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Flashcards in The Gas Phase Deck (20):

STP condictions

T= 273 K (0 degree C)
P= 1atm
-used with gases


Standard conditions

T= 298K (25 degree C)
P= 1atm
Concentration= 1M


Characteristics of gases

Gases are compressible fluids with rapid motion, large intermolecular distances, and weak intermolecular forces


Mercury Barometer

-When the external air exerts a higher force than the weight of the mercury in the column, the column rises.
-When the external air exerts a lower force than the weight of the mercury, the column falls


Ideal Gases

Represents a hypothetical gas with molecules that have no intermolecular forces and occupy no volume


Ideal Gas Law

R= .0821



Ratio of the mass per unit volume of a substance
Shortcut to finding density- ρ = m/V = PM/RT


Avogadro's Principle

-Which states that all gases at a constant temperature and pressure occupy volumes that are directly proportional to the number of moles of gas present
-n1/V1 = n2/V2
-As the number of moles of gas increases, the volume increases in direct proportion


Boyle's Law

P1V1 = P2V2
As pressure increases, volume decreases (inverse log)


Charles Law

V1/T1 = V2/T2
As temperature increases, volume increases (linearly)


Gay-Lussac's Law

P1/T1 = P2/T2
As temperature increases, pressure increases (linearly)


Dalton's Law of Partial Pressure

Pa = XaPt
Pa is the partial pressure of the gas a
Xa is the mole fraction of a, which is the moles of gas a/ total moles of gas


Henry's Law

[A] = kH x Pa or [A1]/P1 = [A2]/P2 = kH
-[A] is the concentration of A in solution, kH is Henry's constant, and Pa is the partial pressure of the gas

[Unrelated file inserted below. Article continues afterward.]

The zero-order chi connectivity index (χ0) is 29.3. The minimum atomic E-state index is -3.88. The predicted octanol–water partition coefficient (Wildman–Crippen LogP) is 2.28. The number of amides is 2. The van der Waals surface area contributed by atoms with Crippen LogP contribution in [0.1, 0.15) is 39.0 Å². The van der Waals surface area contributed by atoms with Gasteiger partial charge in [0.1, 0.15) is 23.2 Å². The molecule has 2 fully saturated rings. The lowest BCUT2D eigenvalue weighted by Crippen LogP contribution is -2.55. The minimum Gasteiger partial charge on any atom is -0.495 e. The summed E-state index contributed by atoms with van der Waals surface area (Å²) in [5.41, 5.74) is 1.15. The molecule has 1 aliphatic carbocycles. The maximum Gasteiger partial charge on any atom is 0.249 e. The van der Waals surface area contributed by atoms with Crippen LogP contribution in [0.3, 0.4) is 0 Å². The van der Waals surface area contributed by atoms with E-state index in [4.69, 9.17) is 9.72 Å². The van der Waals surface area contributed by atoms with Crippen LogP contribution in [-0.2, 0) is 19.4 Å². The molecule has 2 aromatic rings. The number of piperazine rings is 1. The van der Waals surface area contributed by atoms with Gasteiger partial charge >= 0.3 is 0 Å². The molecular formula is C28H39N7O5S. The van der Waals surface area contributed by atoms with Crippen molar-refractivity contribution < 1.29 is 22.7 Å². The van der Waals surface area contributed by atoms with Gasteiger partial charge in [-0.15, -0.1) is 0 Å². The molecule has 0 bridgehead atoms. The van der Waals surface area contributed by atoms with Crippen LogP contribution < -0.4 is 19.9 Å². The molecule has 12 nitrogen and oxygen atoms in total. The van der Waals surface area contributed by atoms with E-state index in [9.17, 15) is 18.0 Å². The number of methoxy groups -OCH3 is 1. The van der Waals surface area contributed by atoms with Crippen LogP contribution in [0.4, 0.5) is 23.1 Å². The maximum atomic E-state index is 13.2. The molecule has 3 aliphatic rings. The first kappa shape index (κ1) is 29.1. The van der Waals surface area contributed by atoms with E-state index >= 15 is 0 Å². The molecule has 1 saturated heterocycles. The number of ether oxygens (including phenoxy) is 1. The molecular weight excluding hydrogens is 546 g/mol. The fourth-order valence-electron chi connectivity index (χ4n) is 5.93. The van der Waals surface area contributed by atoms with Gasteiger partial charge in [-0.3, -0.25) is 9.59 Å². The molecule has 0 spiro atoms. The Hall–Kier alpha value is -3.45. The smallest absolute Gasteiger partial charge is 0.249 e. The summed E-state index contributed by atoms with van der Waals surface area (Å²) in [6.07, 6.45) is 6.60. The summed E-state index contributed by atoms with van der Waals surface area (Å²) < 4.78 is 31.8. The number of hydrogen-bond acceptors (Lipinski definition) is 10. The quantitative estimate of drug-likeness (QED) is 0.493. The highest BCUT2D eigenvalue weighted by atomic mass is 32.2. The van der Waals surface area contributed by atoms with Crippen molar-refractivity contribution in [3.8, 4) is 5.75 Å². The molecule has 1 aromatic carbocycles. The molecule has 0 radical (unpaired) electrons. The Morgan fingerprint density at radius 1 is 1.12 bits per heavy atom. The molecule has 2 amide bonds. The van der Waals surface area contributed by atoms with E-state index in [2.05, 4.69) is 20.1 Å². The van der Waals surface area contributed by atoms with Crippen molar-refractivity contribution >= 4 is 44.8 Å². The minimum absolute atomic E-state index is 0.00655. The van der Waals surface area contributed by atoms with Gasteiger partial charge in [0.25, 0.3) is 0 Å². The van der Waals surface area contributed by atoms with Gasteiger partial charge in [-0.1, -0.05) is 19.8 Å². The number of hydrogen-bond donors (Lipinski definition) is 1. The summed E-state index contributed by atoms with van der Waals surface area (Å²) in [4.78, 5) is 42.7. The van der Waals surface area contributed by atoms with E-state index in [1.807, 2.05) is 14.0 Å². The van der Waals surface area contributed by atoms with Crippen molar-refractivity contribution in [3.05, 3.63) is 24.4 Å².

-Solubility of a gas will increase with increasing partial pressure of the gas


Kinetic Molecular Theory Assumptions

-Gas made of particles whose volumes are negligible compared to container volume
-Gas molecules exhibit no intermolecular forces
-Gas is in continuous, random motion, undergoing collisions with other particles and the wall
-Collisions are elastic, meaning that there is conservation of both momentum and kinetic energy
-Average kinetic energy of gas particles is proportional to the absolute temperature of the gas, and it is the same for all gases at a given temperature, irrespective of chemical identity or atomic mass


Kinetic Molecular Theory of Gases

-Average kinetic energy of a gas particle is proportional to the absolute temperature of the gas
KE = 3/2kbT where kb is the Boltzann's constant (1.38x10^23 J/K)


Root Mean Square Speed (urms)

urms = sqrt(3RT/M)


Maxwell-Boltzmann Distribution Curves

The more massive the gas particles, the slower their average speed


Graham's Law

r1/r2 = sqrt(M2/M1)


Deviation Due to Pressure

-AS the condensation pressure for a given temperature is approached, intermolecular attraction forces become more and more significant
-As the temperature of a gas is decreased, the average speed of the gas molecules decreases and the attractive intermolecular forces become increasingly significant


Van der Waals Equation of State

(P + n^2a/V^2)(V-nb) = RT
-a corrects for the attractive forces between molecules. The more polarizable the molecule, the larger the a value
b corrects for the volume of the molecules themselves. Larger molecules thus have larger values of b.